Why does this matter —  Being able to tell you the complete and correct mapping of additional hash types removes the currency exchange problem entirely.  Your analysts, your playbooks, and your entire enterprise can now benefit from CAL’s meticulous work in building and maintaining that library for you.

File Enrichments and Reputation

Armed with these updates, we can start to provide you with the totality of what we know about an indicator and any of its aliases.  Who cares if you call it by its SHA1 name or SHA256, the file is the file.  If you can match those names together appropriately, it stands to reason that you can (and should) match any of their corresponding intel and enrichments.

The Problem — Part of the problem with fragmented datasets is that you don’t necessarily know what you have.  Your industry partners may have given you some malware designations for the MD5’s they traffic in.  Your open source feeds may tell you something else about that same file by its SHA1 name.  So how are you to simply ask, on the scale of millions of indicators, the obvious question: “what are all the things I know about this and any of its nicknames?”

The Solution — When you look at File indicators in ThreatConnect, you’ll start to see more enrichments based on the chosen hash from your query.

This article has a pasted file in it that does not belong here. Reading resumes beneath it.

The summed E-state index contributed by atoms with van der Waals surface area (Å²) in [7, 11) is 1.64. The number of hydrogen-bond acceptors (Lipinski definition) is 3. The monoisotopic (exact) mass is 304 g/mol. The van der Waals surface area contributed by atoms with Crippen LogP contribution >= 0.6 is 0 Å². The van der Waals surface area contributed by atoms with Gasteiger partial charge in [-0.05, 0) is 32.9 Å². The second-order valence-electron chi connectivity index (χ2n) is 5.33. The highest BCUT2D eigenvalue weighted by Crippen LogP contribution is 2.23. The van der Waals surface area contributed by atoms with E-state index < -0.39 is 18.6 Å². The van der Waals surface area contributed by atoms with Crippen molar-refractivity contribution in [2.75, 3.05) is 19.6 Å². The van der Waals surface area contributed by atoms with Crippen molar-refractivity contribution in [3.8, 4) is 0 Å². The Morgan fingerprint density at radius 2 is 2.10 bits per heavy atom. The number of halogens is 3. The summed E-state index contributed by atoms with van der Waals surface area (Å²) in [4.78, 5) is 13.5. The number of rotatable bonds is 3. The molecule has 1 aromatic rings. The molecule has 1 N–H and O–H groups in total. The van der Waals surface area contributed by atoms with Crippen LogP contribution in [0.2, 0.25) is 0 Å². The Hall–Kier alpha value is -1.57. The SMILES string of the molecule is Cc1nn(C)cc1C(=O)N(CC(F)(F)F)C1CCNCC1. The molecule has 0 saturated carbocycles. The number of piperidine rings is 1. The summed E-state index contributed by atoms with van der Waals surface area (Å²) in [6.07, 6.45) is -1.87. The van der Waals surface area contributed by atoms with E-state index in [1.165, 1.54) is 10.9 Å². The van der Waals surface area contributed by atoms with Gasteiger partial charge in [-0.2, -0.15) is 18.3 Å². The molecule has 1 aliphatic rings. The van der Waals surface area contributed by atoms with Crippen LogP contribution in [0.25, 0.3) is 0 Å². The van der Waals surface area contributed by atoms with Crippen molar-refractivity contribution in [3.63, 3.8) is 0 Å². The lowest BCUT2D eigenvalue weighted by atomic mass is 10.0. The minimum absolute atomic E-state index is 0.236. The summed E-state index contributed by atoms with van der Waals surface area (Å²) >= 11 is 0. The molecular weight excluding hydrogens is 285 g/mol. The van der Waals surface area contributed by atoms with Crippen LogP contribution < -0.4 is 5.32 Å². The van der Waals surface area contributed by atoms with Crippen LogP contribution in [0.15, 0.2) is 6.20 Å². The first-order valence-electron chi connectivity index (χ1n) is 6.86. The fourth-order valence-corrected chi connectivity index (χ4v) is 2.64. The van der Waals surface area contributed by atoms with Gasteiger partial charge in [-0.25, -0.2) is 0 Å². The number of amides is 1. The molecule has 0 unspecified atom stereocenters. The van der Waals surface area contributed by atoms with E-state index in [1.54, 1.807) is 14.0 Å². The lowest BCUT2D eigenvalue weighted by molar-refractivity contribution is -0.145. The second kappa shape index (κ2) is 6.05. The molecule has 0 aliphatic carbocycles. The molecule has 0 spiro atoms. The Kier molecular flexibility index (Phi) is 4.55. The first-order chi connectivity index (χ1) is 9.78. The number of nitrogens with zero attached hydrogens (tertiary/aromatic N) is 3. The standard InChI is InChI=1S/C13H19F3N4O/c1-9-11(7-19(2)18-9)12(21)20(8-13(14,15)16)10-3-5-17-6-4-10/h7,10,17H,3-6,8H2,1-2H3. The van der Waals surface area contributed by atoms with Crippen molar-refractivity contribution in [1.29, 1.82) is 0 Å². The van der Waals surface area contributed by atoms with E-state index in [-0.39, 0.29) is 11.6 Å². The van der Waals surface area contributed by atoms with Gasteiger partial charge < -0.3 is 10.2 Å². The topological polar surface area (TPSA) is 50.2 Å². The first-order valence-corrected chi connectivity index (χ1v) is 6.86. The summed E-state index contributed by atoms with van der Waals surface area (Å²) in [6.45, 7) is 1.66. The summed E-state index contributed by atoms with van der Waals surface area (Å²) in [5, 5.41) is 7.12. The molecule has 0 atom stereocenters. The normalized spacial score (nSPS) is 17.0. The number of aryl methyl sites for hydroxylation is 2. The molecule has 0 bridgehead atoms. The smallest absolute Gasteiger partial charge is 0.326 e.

Note the addition of new Classifiers — at a glance you or your Playbooks can determine that the file you’re looking at is a Windows 32-bit binary, and that it’s specifically a Trojan subset of the malware designator.  You’ll also start to see the outputs of our new analytics with fields like the CAL Proprietary Malware Family field shown above.  As always, we’ll iterate and expand upon these insights and dashboards as we add more data and more horsepower to our engine.  As an example, this unified view allows us to see things like the most prolific malware families across our customer instances within the last 90 days:

Note that a moderate number of SHADOWBROKERS samples are responsible for a disproportionate number of observations!

Why does this matter — With all of CAL’s analytical horsepower aligned, we’ve massively stepped up our offering on files.  Without knowing anything about a file except for its hash, CAL can immediately deliver improved fidelity for metadata, reputation, and classification. 

 

Stay tuned as we bring you more fresh cuts like these to help you focus your security operations.  We’d love to hear more about what sorts of insights you’d like to see and how you’d like to use them!

Drew Gidwani
About the Author
Drew Gidwani

Drew Gidwani is the Director of Analytics at ThreatConnect. He drives the data modeling, collection, and analytics both within the core ThreatConnect platform and in CAL. Previously, Drew worked for the Department of Defense where he leveraged his varied analysis experiences to scale growing intelligence teams in the face of the ever-changing threats we face today. Drew holds a B.S. from Carnegie Mellon University and an M.S. from Johns Hopkins University. He currently resides in Maryland with his fierce warrior dog named Gimli.